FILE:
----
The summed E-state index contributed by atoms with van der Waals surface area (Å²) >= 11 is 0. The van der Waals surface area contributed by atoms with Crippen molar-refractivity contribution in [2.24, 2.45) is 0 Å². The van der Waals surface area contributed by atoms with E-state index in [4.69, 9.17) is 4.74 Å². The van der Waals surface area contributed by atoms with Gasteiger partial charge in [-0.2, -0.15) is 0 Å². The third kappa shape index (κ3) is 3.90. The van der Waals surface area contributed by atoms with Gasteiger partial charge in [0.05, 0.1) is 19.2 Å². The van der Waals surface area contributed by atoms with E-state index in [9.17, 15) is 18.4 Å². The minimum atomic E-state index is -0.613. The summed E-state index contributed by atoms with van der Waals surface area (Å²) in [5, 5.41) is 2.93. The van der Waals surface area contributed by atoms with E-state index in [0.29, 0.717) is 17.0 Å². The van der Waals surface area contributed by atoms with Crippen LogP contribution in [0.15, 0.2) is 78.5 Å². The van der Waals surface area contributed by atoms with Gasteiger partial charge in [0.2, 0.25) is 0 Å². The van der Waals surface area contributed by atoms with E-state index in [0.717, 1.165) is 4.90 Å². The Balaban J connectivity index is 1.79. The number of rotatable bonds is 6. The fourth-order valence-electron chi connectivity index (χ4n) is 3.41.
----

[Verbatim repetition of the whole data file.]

The summed E-state index contributed by atoms with van der Waals surface area (Å²) >= 11 is 0. The van der Waals surface area contributed by atoms with Crippen molar-refractivity contribution in [2.24, 2.45) is 0 Å². The van der Waals surface area contributed by atoms with E-state index in [4.69, 9.17) is 4.74 Å². The van der Waals surface area contributed by atoms with Gasteiger partial charge in [-0.2, -0.15) is 0 Å². The third kappa shape index (κ3) is 3.90. The van der Waals surface area contributed by atoms with Gasteiger partial charge in [0.05, 0.1) is 19.2 Å². The van der Waals surface area contributed by atoms with E-state index in [9.17, 15) is 18.4 Å². The minimum atomic E-state index is -0.613. The summed E-state index contributed by atoms with van der Waals surface area (Å²) in [5, 5.41) is 2.93. The van der Waals surface area contributed by atoms with E-state index in [0.29, 0.717) is 17.0 Å². The van der Waals surface area contributed by atoms with Crippen LogP contribution in [0.15, 0.2) is 78.5 Å². The van der Waals surface area contributed by atoms with Gasteiger partial charge in [0.2, 0.25) is 0 Å². The van der Waals surface area contributed by atoms with E-state index in [0.717, 1.165) is 4.90 Å². The Balaban J connectivity index is 1.79. The number of rotatable bonds is 6. The fourth-order valence-electron chi connectivity index (χ4n) is 3.41.